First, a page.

A document from the University of Michigan’s alumni association
All three members of the Apollo 15 crew—James Irwin, David Scott, and Alfred Worden—had ties to the University of Michigan. (These are the toughest colleges to get into in each state.) Irwin and Worden each earned two master’s degrees there and Scott studied mechanical engineering at the school for a year until transferring to West Point. To honor that, the trio decided to establish a “lunar branch” of the university’s alumni association, according to Michigan Daily. They left a document explaining the branch, which reads: “The Alumni Association of The University of Michigan. Charter Number One. This is to certify that The University of Michigan Club of The Moon is a duly constituted unit of the Alumni Association and entitled to all the rights and privileges under the Association’s Constitution.”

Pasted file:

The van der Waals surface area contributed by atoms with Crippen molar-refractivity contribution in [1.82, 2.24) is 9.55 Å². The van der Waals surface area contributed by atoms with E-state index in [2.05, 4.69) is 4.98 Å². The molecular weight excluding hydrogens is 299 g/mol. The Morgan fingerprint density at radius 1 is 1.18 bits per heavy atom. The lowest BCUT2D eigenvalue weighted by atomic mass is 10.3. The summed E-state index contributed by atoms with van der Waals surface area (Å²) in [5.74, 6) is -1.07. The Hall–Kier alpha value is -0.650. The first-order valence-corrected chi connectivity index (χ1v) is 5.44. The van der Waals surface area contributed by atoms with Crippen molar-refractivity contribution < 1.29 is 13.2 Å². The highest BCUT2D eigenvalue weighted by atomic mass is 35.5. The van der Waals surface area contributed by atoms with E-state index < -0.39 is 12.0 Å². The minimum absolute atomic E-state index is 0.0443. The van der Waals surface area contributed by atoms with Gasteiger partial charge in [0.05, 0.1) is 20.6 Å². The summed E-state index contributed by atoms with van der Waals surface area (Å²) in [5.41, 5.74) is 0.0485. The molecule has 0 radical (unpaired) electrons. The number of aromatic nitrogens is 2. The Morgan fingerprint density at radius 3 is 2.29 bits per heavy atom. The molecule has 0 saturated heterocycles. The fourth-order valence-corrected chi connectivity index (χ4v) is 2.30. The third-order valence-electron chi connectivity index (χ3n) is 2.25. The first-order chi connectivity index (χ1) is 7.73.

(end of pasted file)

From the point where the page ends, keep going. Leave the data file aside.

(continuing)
A golden olive branch
Many of the objects left on the moon are symbols of peace, and the golden olive branch left behind by the crew of Apollo 11 was no different. According to NASA, “the gesture represented a wish for peace for all mankind.” The trinket is less than a half foot in length. This is the dark, untold story about the origin of the peace sign.